Type 2 diabetes is a serious, chronic disorder that, if left untreated, can become life-threatening. It affects over 30 million Americans and is the seventh leading cause of death in the USA. There is no known cure for diabetes, but making certain smart lifestyle changes can bring your blood sugar levels back down into the normal range. You cannot ‘reverse’ type 2 diabetes in the sense of curing it, but when you are able to lower and balance your blood sugar over the long-run, many people refer to that as ‘reversing your type 2 diabetes.’
What is type 2 diabetes and what is the definition of its reversal?
Type 2 diabetes (otherwise known as non-insulin dependent diabetes) is a chronic metabolic disorder where your pancreas either isn’t producing enough insulin (the hormone regulating the movement of sugar to the cells), or the insulin that it does produce isn’t working as it should. As such, the fuel that keeps us energized (sugar) builds up in the bloodstream, instead of flowing to power your vital organs. This unbalance of blood sugar levels is called hyperglycemia.
If you are able to get your HbA1c – the average blood sugar level over the course of two to three months, below 42 mmol/mol (6%) without taking diabetes medication, you can be considered in “diabetes remission.” If you can keep your HbA1c there, your type 2 diabetes… that’s when some people will consider your diabetes to be fully reversed.
Want to learn more about how to balance your glucose levels? Check out this blog post.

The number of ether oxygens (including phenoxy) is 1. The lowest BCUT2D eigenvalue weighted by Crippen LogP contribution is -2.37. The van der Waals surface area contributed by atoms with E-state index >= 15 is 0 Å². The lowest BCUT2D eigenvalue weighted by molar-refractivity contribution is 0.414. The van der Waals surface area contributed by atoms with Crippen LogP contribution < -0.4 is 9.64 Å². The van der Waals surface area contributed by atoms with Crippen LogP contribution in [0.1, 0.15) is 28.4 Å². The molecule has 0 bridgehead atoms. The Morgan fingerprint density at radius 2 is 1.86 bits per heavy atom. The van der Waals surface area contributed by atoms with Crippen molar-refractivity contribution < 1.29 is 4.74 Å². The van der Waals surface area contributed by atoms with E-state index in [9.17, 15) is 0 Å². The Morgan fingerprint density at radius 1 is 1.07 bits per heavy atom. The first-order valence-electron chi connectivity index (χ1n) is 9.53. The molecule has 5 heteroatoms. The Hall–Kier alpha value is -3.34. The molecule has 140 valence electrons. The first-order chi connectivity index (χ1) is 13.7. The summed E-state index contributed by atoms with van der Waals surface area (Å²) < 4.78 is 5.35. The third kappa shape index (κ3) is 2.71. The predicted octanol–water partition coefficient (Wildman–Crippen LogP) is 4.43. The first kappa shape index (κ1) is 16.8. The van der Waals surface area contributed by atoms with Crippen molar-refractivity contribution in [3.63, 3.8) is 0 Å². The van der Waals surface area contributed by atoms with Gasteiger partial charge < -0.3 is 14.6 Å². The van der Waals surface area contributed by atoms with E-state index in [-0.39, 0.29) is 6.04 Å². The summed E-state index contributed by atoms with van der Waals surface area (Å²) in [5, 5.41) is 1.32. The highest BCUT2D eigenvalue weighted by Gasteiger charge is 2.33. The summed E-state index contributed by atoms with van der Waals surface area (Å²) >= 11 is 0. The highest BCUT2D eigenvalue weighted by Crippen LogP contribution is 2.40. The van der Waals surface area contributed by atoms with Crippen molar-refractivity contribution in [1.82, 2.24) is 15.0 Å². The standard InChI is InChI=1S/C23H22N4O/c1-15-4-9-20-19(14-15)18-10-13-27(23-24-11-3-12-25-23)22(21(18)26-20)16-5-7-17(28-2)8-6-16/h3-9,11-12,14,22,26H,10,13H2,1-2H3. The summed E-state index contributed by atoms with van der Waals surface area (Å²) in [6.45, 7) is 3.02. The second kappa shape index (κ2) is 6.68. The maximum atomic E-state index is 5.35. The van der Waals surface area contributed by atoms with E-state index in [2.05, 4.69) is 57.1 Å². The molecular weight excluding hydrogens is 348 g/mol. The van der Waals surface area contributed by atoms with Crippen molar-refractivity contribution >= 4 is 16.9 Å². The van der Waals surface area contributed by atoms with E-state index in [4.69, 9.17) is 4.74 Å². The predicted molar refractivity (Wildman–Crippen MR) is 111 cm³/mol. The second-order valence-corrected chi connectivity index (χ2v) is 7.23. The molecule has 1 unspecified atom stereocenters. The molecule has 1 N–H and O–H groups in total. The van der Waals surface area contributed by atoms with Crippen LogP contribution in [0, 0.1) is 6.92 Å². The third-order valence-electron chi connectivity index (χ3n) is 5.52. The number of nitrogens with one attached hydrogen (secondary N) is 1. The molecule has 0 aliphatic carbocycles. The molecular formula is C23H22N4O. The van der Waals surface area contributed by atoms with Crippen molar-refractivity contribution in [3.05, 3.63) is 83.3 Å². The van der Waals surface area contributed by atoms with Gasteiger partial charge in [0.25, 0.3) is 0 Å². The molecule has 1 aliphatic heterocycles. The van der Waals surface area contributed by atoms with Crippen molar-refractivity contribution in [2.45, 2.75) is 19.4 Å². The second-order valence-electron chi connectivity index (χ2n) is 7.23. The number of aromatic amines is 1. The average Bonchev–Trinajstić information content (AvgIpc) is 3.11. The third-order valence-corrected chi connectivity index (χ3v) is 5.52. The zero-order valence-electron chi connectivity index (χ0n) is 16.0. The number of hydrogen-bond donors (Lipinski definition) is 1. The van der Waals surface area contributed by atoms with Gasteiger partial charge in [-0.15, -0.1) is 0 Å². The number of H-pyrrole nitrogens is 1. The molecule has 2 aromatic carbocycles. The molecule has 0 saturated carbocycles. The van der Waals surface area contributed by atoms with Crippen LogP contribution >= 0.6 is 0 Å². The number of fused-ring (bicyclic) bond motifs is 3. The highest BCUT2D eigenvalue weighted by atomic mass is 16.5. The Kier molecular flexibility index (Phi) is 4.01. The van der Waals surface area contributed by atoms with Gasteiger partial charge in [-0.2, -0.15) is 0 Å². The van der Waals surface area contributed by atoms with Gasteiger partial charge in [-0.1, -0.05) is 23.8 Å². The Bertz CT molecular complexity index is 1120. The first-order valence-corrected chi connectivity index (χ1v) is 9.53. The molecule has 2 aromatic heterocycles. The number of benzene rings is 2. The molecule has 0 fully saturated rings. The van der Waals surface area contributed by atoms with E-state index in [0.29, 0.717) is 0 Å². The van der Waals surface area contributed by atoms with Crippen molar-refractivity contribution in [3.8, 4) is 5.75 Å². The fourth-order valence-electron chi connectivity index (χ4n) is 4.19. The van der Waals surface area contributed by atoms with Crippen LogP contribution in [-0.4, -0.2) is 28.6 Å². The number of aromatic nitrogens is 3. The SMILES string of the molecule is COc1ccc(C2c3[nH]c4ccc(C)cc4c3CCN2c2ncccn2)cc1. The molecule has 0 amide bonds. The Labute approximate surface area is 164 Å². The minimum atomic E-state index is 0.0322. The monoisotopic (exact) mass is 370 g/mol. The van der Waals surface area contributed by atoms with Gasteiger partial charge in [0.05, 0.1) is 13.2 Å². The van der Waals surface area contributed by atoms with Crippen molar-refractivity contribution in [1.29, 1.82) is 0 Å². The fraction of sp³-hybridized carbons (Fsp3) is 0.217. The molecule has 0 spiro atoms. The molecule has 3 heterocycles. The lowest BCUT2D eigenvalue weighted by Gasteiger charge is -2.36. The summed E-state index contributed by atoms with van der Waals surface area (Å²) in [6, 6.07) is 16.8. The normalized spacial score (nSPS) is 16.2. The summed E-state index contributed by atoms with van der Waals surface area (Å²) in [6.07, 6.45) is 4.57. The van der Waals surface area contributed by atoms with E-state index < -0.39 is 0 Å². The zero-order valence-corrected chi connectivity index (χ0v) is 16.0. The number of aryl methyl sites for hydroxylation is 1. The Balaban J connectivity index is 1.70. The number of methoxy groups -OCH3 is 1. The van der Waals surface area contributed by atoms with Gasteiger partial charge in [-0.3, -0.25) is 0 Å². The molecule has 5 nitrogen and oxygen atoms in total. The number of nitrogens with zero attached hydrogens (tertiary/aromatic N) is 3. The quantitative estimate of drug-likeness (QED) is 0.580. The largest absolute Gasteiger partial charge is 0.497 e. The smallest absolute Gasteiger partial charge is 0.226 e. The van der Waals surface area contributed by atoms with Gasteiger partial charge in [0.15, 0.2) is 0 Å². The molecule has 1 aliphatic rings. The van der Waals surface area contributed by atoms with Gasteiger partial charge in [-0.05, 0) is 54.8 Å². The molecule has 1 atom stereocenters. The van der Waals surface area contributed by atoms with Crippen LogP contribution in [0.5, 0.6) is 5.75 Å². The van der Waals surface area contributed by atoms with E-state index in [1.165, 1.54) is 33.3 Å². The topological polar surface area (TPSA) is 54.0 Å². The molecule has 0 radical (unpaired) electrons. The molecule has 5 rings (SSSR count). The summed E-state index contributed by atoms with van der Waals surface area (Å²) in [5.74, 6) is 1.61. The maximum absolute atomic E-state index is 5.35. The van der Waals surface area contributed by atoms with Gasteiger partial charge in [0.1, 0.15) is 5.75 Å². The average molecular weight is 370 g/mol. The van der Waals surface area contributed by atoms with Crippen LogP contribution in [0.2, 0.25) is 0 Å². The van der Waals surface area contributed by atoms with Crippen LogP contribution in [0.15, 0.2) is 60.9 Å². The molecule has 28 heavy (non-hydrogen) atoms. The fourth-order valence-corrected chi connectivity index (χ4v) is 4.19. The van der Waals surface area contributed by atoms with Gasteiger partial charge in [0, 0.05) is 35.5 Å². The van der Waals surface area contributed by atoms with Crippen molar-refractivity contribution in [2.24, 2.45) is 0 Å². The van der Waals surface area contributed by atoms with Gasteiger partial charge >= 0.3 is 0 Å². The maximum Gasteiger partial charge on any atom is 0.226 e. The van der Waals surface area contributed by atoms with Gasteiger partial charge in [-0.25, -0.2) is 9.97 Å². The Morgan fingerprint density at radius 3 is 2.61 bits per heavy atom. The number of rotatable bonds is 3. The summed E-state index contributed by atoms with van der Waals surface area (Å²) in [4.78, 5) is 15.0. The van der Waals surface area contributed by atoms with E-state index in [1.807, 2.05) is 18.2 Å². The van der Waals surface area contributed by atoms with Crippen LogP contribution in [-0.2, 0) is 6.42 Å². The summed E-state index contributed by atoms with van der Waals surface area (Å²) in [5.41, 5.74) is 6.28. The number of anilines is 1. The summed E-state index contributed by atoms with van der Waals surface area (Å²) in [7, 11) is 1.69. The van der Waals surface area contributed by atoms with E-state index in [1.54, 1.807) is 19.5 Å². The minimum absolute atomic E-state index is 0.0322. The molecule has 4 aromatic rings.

How you can ‘reverse’ your type 2 diabetes
In our last blog post, we discussed the factors that can cause the development of type 2 diabetes. And while you cannot eliminate a genetic predisposition to the disorder from your DNA, you can make changes to some of the lifestyle choices that put you at risk for type 2 diabetes in the first place: being overweight, not exercising and making poor nutritional choices.
Lose weight to improve your type 2 diabetes
Weight loss is the primary factor in the reversal of type 2 diabetes, as excess body fat directly correlates with the pancreas’ production of insulin and its efficacy in metabolizing sugar. This is most often seen in morbidly-obese people with diabetes who undergo procedures such as bariatric surgery to lose weight. However, when combined with regular exercise and better meal planning, as will be discussed below, weight loss can help you better control your blood sugar, even without having to take medication. Shedding a few pounds can help you shed the daily burden of type 2 diabetes.
Get moving to get reversing
Not only will exercising help you lose weight, but it will also get your cellular metabolism moving, which will help you better process the sugars you ingest. And when sugars don’t get stuck floating around your bloodstream, your blood glucose levels can balance out and you can kiss your elevated glucose levels goodbye.
Eat better to live better
Changing your diet might seem like a tall order, but if its result is the reversal of your type 2 diabetes, it just might be worth the effort. Here’s what you need to do:
- Reduce your daily caloric intake
- Consume foods with a lower glycemic index
- Ensure you eat the same amount of complex carbs at each meal
- Limit alcohol and sugar
- Introduce whole grains, healthy fats, lean protein, and fresh produce
- Drink lots of water
Losing 5% to 10% of your body weight, working out for up to 150 minutes a week and making smarter nutritional choices may help reverse your type 2 diabetes.
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